By this time, Cat was as bewildered as the strange girl seemed to be. "Chant?" he thought. Chant? Has Gwendolen a twin sister she hasn't told me about? "But my name's Chant too," he said.
"Is it, now?" said Janet. She knelt up in bed and scrubbed her hands thoughtfully about in her hair, in a way Gwendolen never would have done. "Truly Chant? It's not that much of a common name. And you thought I was your sister? Well, I've put two and two together about a hundred times since I woke up in the bath, and I keep getting five. Where are we?"
"In Chrestomanci Castle," said Cat. "Chrestomanci had us to live here about a year after our parents died."
"There you are!" said Janet. "My mum and dad are alive and kicking...or they were when I said good night to them last night. Who's Chrestomanci? Could you just sketch your life history for me?"
Puzzled and uneasy, Cat described how and why he and Gwendolen had come to live in the Castle, and what Gwendolen had done then.
"You mean Gwendolen really was a witch!" Janet exclaimed.
Cat wished she had not said was. He had a growing suspicion that he would never see the real Gwendolen again. "Of course she is," he said. "Aren't you?"
"Great heavens, no!" said Janet. "Though I'm beginning to wonder if I mightn't have been, if I'd lived here all my life. Witches are quite common, are they?"
"And warlocks and necromancers," said Cat. "But wizards and magicians don't happen so often. I think Mr.Saunders is a magician."
"Medicine men, witch doctors, shamans, devils, enchanters?" Janet asked rapidly. "Hags, fakirs, sorcerers? Are they thick on the ground too?"
"Most of those are for savages," Cat explained. "Hag is rude. But we have sorcerers and enchanters. Enchanters are very strong and important. I've never met one."
"I see," said Janet. She thought for a moment and then swung herself out of bed, in a sort of scramble that was more like a boy's than a girl's, and again quite unlike the way Gwendolen would have done it. "We'd better have a hunt around," she said, "in case dear Gwendolen has been kind enough to leave a message."
"Don't call her that," Cat said desolately. "Where do you think she is?"
Janet looked at him and saw he was miserable. "Sorry," she said. "I won't again. But you do see I might be a bit cross with her, don't you? She seems to have dumped me here and gone off somewhere. Let's hope she has a good explanation."
"They spanked her with a boot and took away her magic," Cat said.
"Yes, you said," Janet replied, pulling open drawers in the golden dressing table. "I'm terrified of Chrestomanci already. But did they really take away her magic? How did she manage to do this, if they did?"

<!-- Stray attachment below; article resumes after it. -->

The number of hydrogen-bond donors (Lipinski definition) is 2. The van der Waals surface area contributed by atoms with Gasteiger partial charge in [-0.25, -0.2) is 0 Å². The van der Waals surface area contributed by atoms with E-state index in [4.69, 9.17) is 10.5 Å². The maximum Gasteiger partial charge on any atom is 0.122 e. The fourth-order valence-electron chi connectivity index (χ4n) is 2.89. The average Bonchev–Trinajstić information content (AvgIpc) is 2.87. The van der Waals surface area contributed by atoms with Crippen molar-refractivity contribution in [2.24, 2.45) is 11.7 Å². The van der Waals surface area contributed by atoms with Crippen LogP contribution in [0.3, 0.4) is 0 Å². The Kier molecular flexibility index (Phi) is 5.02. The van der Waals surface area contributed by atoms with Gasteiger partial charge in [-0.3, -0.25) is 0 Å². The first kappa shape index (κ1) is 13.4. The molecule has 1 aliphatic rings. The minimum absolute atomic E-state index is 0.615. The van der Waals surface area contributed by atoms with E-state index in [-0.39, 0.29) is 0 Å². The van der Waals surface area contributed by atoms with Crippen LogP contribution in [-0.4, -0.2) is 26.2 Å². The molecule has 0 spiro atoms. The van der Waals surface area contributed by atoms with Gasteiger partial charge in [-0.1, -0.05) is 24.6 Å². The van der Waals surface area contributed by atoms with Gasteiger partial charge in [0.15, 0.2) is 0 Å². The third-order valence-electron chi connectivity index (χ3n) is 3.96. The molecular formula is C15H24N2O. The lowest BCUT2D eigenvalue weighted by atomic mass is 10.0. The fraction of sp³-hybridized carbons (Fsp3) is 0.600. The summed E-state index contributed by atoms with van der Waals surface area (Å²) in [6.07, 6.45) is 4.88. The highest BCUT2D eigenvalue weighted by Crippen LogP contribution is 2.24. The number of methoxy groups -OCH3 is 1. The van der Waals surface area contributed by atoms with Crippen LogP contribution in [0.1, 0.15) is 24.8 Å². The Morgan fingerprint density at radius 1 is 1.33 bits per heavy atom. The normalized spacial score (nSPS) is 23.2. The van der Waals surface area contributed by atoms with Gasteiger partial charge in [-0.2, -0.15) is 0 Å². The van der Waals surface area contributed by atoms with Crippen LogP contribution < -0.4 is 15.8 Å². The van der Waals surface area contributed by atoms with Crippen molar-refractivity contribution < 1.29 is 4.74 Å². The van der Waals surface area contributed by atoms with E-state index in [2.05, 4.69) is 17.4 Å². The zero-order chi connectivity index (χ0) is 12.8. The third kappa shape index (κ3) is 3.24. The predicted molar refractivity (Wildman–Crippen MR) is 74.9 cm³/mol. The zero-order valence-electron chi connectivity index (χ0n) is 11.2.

"I don't understand that either," Cat said, joining in the search. By now, he would have given his little finger for a word from Gwendolen - any kind of word. He felt horribly lonely. "Why were you in the bath?" he said, wondering whether to search the bathroom.
"I don't know. I just woke up there," said Janet, shaking out a tangle of hair ribbons in the bottom drawer. "I felt as if I'd been dragged through a hedge backwards, and I'd no clothes on, so I was freezing."
"Why had you no clothes on?" Cat said, stirring Gwendolen's underclothes about, without success.
"I was hot in bed last night," said Janet. "So naked I came into this world. And I wandered about pinching myself - especially after I found this fabulous room. I thought I must have been turned into a princess. But there was this nightdress lying on the bed, so I put it on..."
"You've got it on back to front," said Cat.
Janet stopped scanning the things on the mantelpiece to look down at the trailing ribbons. "Have I? It won't be the only thing I'm going to get back to front, by the sound of it. Try looking in that artistic wardrobe. Then I explored outside here, and all I found was miles of long green corridor, which gave me the creeps, and stately grounds out of the windows, so I came back in here and went to bed. I hoped that when I woke up it would all have gone away. And instead there was you. Found anything?"
"No," said Cat. "But there's her box..."
"It must be in there," said Janet.
They squatted down and unpacked the box. There was not much in it. Cat knew that Gwendolen must have taken a lot of things with her to wherever she had gone. There were two books, Elementary Spells and Magic for Beginners, and some pages of notes on them. Janet looked at Gwendolen's large, round writing.